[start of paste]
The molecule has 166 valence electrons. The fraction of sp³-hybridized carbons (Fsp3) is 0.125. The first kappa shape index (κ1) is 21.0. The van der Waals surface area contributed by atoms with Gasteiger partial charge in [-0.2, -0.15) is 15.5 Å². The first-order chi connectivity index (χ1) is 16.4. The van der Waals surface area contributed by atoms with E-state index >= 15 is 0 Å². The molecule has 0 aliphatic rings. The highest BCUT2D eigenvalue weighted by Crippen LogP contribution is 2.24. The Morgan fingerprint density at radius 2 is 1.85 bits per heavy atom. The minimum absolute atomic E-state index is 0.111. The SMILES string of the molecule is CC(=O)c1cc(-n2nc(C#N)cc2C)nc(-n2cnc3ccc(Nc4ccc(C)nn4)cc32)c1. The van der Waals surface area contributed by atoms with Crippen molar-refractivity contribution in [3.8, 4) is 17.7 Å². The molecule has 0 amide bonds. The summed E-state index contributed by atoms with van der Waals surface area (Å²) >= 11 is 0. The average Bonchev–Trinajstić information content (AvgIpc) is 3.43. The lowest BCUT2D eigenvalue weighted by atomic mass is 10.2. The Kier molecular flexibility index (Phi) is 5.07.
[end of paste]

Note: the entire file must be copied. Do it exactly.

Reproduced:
The molecule has 166 valence electrons. The fraction of sp³-hybridized carbons (Fsp3) is 0.125. The first kappa shape index (κ1) is 21.0. The van der Waals surface area contributed by atoms with Gasteiger partial charge in [-0.2, -0.15) is 15.5 Å². The first-order chi connectivity index (χ1) is 16.4. The van der Waals surface area contributed by atoms with E-state index >= 15 is 0 Å². The molecule has 0 aliphatic rings. The highest BCUT2D eigenvalue weighted by Crippen LogP contribution is 2.24. The Morgan fingerprint density at radius 2 is 1.85 bits per heavy atom. The minimum absolute atomic E-state index is 0.111. The SMILES string of the molecule is CC(=O)c1cc(-n2nc(C#N)cc2C)nc(-n2cnc3ccc(Nc4ccc(C)nn4)cc32)c1. The van der Waals surface area contributed by atoms with Crippen molar-refractivity contribution in [3.8, 4) is 17.7 Å². The molecule has 0 amide bonds. The summed E-state index contributed by atoms with van der Waals surface area (Å²) >= 11 is 0. The average Bonchev–Trinajstić information content (AvgIpc) is 3.43. The lowest BCUT2D eigenvalue weighted by atomic mass is 10.2. The Kier molecular flexibility index (Phi) is 5.07.